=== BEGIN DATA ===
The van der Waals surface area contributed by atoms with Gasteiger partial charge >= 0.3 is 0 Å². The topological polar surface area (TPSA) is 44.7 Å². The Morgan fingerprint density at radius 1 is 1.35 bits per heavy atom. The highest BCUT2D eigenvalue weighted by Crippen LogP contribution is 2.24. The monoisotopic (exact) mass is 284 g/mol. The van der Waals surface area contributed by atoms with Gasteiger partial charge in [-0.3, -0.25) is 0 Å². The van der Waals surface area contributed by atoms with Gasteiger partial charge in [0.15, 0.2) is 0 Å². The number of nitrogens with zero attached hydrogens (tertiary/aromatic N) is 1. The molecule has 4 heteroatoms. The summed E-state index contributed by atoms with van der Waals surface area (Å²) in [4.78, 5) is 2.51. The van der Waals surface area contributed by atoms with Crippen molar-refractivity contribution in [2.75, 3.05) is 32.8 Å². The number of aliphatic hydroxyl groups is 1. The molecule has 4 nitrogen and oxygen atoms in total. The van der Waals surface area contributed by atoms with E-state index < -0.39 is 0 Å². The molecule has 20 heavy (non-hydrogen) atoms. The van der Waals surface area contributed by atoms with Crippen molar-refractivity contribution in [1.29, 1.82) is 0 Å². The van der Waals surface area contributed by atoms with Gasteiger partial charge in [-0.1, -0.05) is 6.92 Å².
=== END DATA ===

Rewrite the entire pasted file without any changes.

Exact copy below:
The van der Waals surface area contributed by atoms with Gasteiger partial charge >= 0.3 is 0 Å². The topological polar surface area (TPSA) is 44.7 Å². The Morgan fingerprint density at radius 1 is 1.35 bits per heavy atom. The highest BCUT2D eigenvalue weighted by Crippen LogP contribution is 2.24. The monoisotopic (exact) mass is 284 g/mol. The van der Waals surface area contributed by atoms with Gasteiger partial charge in [-0.3, -0.25) is 0 Å². The van der Waals surface area contributed by atoms with Gasteiger partial charge in [0.15, 0.2) is 0 Å². The number of nitrogens with zero attached hydrogens (tertiary/aromatic N) is 1. The molecule has 4 heteroatoms. The summed E-state index contributed by atoms with van der Waals surface area (Å²) in [4.78, 5) is 2.51. The van der Waals surface area contributed by atoms with Crippen molar-refractivity contribution in [2.75, 3.05) is 32.8 Å². The number of aliphatic hydroxyl groups is 1. The molecule has 4 nitrogen and oxygen atoms in total. The van der Waals surface area contributed by atoms with E-state index < -0.39 is 0 Å². The molecule has 20 heavy (non-hydrogen) atoms. The van der Waals surface area contributed by atoms with Crippen molar-refractivity contribution in [1.29, 1.82) is 0 Å². The van der Waals surface area contributed by atoms with Gasteiger partial charge in [-0.1, -0.05) is 6.92 Å².